The Perception in Art


Curated by: Peter Pakesch, Katrin Bucher

The subject of the opening exhibition is the phenomenon of perception? Our knowledge about it and the conditions it is subject to. Everything begins with perception. Recent research suggests that cognitive processes and neural networks specifically determine and control our visual perceptions.


According to the British cerebral physiologist Semir Zeki, painting is a kind of applied science of cerebral functions. This suggests that the different art movements of the modern age have their counterparts in physiological and psychological phenomena, and that the brain does not process images in their entirety, but breaks them up into different aspects. On the other hand, the American art historian Jonathan Crary shows us that technological developments change our perceptions, influencing the art of the modern age. The exhibition presents examples of contemporary art which deal with these questions.


At the opening, the 'Tuning in', as an overture to the exhibition, the whole building will be handed over to sound. At the main event, the ‘Immagination’we will be immersed in a sea of installations, photographs, paintings and sculptures dealing with our perceptions as their subject, as sight and sound interweave with other sensory perceptions.


Marc Adrian (A), Mario Ballocco (I), Darren Almond (GB), Alberto Biasi (I), Angela Bulloch (CDN), Anthony Caro (GB), Chuck Close (USA), Gianni Colombo (I), Jan Dibbets (NL), Olafur Eliasson (IS), Heinz Gappmayr (A), Taft Green (USA), Robert Irwin (USA), Elsworth Kelly (USA), Rachel Khedoori (USA), Liz Larner (USA), Richard Kriesche (A), Sarah Morris (USA), Ernesto Neto (BR), Max Neuhaus (USA), Matthew Ngui (SP), Helga Phillip (A), Qiu Shihua (CHN), Markus Raetz (CH), Bridget Riley (GB), David Rokeby (CND), Alfons Schilling (A), Henryk Stazewski (PL), Michael Schuster (A), Esther Stocker (I), Manfred Willmann (A), Rémy Zaugg (CH)...


Exhibition Catalouge




Thu, 18.12.2003: 
Ambiguity in Art and in the Brain

Lecture by Prof. Dr. Semir Zeki, 
supporting Programm for the Exhibition Einbildung - Perception in Art. Space04, 19:00h
Semir Zeki is Professor of Neurobiology in the University of London (University College London) and co-head of the Wellcome Department of Cognitive Neurology. He studied medicine and anatomy at University College London. He is a Fellow of the Royal Society, a Fellow of the Academy of Medical Sciences, London and he is a foreign Member of the American Philosophical Society, a Member of the Academia Europaea, and the European Academy of Sciences and Arts.
One of the primordial functions of the brain is the acquisition of knowledge. The apparatus that it has evolved to do so is flexible enough to allow it to acquire knowledge about unambiguous conditions on the one hand (colour vision being a good example), and about situations that are capable of two or more interpretations, each one of which has equal validity with the others. However, in the latter instance, we can only be conscious of one interpretation at any given moment. The study of ambiguity thus gives us some insights into how activity at different stations of the brain can result in a micro-consciousness for an attribute, and also tell us something about interactions between different cerebral areas that result in several potential micro-conscious correlates, though only one predominates at any given time.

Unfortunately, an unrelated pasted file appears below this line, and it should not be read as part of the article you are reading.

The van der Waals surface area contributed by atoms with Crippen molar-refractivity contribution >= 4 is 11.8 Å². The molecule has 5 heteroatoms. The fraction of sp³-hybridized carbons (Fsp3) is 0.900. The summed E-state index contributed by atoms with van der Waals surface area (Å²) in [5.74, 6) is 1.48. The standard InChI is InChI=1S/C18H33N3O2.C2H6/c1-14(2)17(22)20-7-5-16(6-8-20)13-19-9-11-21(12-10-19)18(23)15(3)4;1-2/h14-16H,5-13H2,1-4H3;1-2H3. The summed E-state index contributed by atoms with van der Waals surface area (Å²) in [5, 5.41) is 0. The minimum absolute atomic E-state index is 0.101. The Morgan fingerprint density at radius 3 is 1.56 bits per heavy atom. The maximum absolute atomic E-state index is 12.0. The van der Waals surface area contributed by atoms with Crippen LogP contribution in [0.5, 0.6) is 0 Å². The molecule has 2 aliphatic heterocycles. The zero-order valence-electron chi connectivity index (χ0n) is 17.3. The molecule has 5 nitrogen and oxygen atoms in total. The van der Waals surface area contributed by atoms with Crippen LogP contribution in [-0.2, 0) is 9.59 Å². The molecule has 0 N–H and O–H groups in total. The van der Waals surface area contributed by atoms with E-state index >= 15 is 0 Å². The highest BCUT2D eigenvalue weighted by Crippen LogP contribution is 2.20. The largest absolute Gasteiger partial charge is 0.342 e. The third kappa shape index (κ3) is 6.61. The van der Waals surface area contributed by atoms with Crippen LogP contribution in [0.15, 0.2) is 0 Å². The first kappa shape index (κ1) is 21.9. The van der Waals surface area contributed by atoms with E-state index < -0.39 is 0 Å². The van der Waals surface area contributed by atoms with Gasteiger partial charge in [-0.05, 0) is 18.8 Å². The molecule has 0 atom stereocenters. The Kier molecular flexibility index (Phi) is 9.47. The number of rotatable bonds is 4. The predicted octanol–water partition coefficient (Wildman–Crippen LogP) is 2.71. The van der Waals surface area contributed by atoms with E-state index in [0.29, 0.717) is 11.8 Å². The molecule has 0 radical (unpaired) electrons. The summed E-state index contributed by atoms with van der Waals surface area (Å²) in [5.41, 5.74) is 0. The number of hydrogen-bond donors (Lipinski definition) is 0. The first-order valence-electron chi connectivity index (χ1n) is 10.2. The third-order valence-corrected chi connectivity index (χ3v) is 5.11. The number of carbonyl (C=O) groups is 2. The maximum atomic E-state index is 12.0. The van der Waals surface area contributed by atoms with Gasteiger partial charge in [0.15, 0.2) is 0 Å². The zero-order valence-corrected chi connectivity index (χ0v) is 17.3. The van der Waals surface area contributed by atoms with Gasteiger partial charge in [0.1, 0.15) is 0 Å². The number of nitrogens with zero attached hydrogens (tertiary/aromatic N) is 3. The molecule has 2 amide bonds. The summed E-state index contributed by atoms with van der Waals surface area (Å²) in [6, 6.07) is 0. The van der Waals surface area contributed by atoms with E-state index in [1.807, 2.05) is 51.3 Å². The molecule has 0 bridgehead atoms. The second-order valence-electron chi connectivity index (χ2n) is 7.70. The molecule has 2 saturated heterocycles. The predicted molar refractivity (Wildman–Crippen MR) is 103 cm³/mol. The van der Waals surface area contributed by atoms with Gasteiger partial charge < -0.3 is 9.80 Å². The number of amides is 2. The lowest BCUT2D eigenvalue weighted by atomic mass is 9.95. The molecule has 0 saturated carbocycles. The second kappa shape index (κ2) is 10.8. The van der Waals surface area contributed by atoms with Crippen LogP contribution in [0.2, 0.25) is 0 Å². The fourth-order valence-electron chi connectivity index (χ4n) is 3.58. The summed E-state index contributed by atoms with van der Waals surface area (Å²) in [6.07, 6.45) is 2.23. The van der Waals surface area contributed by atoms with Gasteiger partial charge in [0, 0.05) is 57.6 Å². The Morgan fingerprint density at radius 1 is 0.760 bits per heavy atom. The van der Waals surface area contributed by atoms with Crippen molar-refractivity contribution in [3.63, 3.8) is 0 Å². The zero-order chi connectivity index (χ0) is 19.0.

Finally, the study of ambiguity also gives us insights into the neurological machinery that artists have tapped to create the ambiguity that is commonly a hallmark of great works of art.


Architectures of Vision

In the context of the exhibition Einbildung - Perception in Art Kunsthaus Graz organizes a symposium which is going to elaborate theoretical aspects of the exhibition.
Fry., January 09, 2004
18.00h Peter Pakesch: Perceptual Art - Artistic Perception, Introductory Word
18.30h Richard Gregory: Illusions As Secret Artifacts
Sat., January 10, 2004, a.m.
09:00h Georges Teyssot: The Phantasmagoria of Things and the Inner Vision of Architecture
10:00h Taft Green: Speeds of Interpretation: Models of Desire
10:45h Ilona Kovacs: Capturing Time: From E. J. Marey to Modern Neuroscience
11:45h David Rokeby: (mis)Representing Seeing
12:15h Panel Discussion, chaired by Csaba Pleh
Sat., January 10, 2004, p.m. 
14.15h Peter Weibel: Theories of Vision in 20th Century Austria. From Stereoscopy to Cyberspace
15.15h Esther Stocker: Vague exact forms
15.45h Mark A. Cheetham: Perception, in the Abstract
17.00h Nicholas Wade: Space and Motion in Science and Art
18.00h Panel Discussion chaired by Gabor Zemplen
Sun., January 11, 2004
11.00h Closing Panel Discussion chaired by Martin Prinzhorn
15.00h Werner Nekes: Beetween the images - Looking and the mind of Man
15.30h Screening of Werner Nekes films: Vieltausendschau (55 min. Film), Ulilsses 90 Min. Film



Unterstützt von 
A1, Zumtobel Staff

Kunsthaus Graz

Lendkai 1
8020 Graz, Österreich
T +43-316/8017-9200


Opening Hours

Tue-Sun, public holidays 10am - 6pm

Guided Tours
Please visit our calendar.
Guided tours on advance notice

Mon-Thurs 9am-12pm
Fri, Sat 9am-2am
Sun 9am - 8pm
T: +43-316/714 957


10th April 2023
1st May 2023
29th May 2023

21st February 2023
24th/25th December 2023